A clearly written parenting plan provides parents and children with predictability and consistency; it also can prevent future conflict. If you have a good relationship with the other parent, you may feel that you do not need a detailed plan. Even so, a parenting plan will be your guide if your relationship becomes less cooperative in the future.
Obviously, if the child(ren) are in any type of danger, it would be important to involve a lawyer or the authorities, depending on the nature of the issue.
If you are noticing a deterioration in your co-parenting and/or communication with your ex, or if the children are expressing concerns that you determine may be valid, that is when it would be important to reach out to a mediator to discuss the issues before conflict escalates. You may not necessarily even have to amend the parenting plan. Just having a meeting with your mediator could reveal solutions you may have not thought of yet.
If you are noticing any of these red flags related to your partner’s new love interest, give us a call to look over your parenting plan. While we can’t foresee every possible scenario, we can ensure that your child’s best interests are front and center and not being pushed on the back burner by your ex’s new partner. Give us a call at 303 468-5626 to discuss your individual situation.
Recently, a very popular feature of the New York Times, Modern Love, featured an essay written by one half of a formerly married couple who share custody of their 8 year old and live under the same roof, albeit in different living quarters. There are various reasons why divorcing couples might consider co-habitation after divorce, but it does present some legal and emotional hurdles to clear.
If theere's co-habitation after divorce, the support obligation may be altered to reflect the fact that the person paying the support or alimony is living with the recipient and reducing their expenses.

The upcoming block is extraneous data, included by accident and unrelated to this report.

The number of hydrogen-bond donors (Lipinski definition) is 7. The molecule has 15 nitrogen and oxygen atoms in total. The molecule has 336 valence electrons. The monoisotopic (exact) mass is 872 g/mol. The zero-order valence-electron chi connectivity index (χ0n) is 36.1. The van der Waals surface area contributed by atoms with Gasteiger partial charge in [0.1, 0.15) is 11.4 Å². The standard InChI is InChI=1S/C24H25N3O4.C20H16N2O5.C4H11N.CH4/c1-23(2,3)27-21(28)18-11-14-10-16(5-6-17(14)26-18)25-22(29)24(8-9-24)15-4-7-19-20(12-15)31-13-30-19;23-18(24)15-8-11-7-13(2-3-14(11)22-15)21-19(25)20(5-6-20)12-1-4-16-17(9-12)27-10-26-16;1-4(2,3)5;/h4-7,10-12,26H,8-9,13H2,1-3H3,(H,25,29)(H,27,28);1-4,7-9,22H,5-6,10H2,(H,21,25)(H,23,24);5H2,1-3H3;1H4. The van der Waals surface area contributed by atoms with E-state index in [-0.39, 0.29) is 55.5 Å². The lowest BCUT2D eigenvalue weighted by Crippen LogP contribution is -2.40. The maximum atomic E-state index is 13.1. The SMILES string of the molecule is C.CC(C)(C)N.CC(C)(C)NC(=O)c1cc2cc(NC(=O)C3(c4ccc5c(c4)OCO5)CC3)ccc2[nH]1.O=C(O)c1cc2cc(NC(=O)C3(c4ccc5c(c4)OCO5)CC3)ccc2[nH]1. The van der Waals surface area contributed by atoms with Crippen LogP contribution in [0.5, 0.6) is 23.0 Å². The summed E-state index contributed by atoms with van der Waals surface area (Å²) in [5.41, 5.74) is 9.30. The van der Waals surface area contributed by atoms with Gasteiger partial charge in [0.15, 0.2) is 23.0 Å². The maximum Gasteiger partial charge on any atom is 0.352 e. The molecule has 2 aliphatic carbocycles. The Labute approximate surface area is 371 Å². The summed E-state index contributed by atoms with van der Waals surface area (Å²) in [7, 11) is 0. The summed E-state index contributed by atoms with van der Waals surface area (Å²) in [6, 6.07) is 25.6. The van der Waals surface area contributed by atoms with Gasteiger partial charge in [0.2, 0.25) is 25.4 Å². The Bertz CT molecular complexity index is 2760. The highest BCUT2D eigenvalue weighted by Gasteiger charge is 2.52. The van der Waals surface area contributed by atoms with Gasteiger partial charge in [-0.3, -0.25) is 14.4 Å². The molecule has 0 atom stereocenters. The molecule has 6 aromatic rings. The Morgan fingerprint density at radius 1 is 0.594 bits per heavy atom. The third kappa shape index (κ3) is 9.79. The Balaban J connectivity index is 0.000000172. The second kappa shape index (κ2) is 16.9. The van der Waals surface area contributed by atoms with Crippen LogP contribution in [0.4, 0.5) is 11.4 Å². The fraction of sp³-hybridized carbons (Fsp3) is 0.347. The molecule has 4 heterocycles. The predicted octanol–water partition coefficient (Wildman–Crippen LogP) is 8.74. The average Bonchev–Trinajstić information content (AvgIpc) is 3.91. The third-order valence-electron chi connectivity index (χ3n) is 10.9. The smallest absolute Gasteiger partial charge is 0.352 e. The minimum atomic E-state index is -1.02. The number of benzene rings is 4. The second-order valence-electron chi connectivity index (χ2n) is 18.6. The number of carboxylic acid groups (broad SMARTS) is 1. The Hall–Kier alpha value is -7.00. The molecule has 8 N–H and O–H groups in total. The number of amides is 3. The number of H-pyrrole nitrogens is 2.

There are many pitfalls to consider when contemplating a post-divorce living arrangement involving sharing the family home once divorced. That is why it is crucial to engage a CDFA-Certified Divorce Financial Analyst in your case. You will need someone who understands the potential tax and financial issues that can arise.
If you have children that you will be co-parenting, obviously it is not prudent to expose them to conflicts and fights that can occur over finances and/or the parenting plan.
Perhaps you and your spouse feel this would be a workable living arrangement, and it may well be for your family--it just requires the proper planning involving the right expert up front.
We provide consultations to divorcing spouses about unique living situations like these. To flesh out your questions about cohabitation, schedule a 20 minute call with one of our experienced divorce professionals.
In this blog post we discuss "how" to tell your kids about divorce, “when” is the best time to tell them, and “what” to say.
Stu Webb, author of “The Collaborative Way to Divorce: The Revolutionary Method that Results in Less Stress, Lower Costs, and Happier Kids, Without Going to Court” wrote that “even under the best circumstances divorce is fraught with emotions but what is most important is how parents conduct themselves during divorce.”
Rosalind Sedacca, CDC and founder of Child Centered Divorce is an expert divorce and parenting coach. She has dedicated her professional life to helping parents navigate divorce with the best interests of their children front and center. Through her in person or virtual sessions, e-books and other resources, she has been a great resource for our clients and divorcing families beyond the Denver metro area.
We asked Rosalind the following questions to get a better idea of the how, when and what to say to your children about divorce.